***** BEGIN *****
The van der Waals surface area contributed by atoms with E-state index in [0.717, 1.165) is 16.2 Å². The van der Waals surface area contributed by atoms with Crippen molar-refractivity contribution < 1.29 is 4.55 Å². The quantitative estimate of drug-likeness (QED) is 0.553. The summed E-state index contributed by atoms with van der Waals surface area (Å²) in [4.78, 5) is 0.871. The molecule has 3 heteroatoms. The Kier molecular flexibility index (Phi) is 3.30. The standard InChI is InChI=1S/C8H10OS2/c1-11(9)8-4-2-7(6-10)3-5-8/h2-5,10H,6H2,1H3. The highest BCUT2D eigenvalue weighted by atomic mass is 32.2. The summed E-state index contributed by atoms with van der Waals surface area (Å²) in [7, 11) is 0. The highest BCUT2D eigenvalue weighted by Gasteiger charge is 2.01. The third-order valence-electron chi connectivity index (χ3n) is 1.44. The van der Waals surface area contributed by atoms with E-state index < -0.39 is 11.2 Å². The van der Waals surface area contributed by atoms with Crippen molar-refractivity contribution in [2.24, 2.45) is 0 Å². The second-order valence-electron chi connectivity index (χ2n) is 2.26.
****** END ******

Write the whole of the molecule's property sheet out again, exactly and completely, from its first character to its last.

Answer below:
The van der Waals surface area contributed by atoms with E-state index in [0.717, 1.165) is 16.2 Å². The van der Waals surface area contributed by atoms with Crippen molar-refractivity contribution < 1.29 is 4.55 Å². The quantitative estimate of drug-likeness (QED) is 0.553. The summed E-state index contributed by atoms with van der Waals surface area (Å²) in [4.78, 5) is 0.871. The molecule has 3 heteroatoms. The Kier molecular flexibility index (Phi) is 3.30. The standard InChI is InChI=1S/C8H10OS2/c1-11(9)8-4-2-7(6-10)3-5-8/h2-5,10H,6H2,1H3. The highest BCUT2D eigenvalue weighted by atomic mass is 32.2. The summed E-state index contributed by atoms with van der Waals surface area (Å²) in [7, 11) is 0. The highest BCUT2D eigenvalue weighted by Gasteiger charge is 2.01. The third-order valence-electron chi connectivity index (χ3n) is 1.44. The van der Waals surface area contributed by atoms with E-state index < -0.39 is 11.2 Å². The van der Waals surface area contributed by atoms with Crippen molar-refractivity contribution in [2.24, 2.45) is 0 Å². The second-order valence-electron chi connectivity index (χ2n) is 2.26.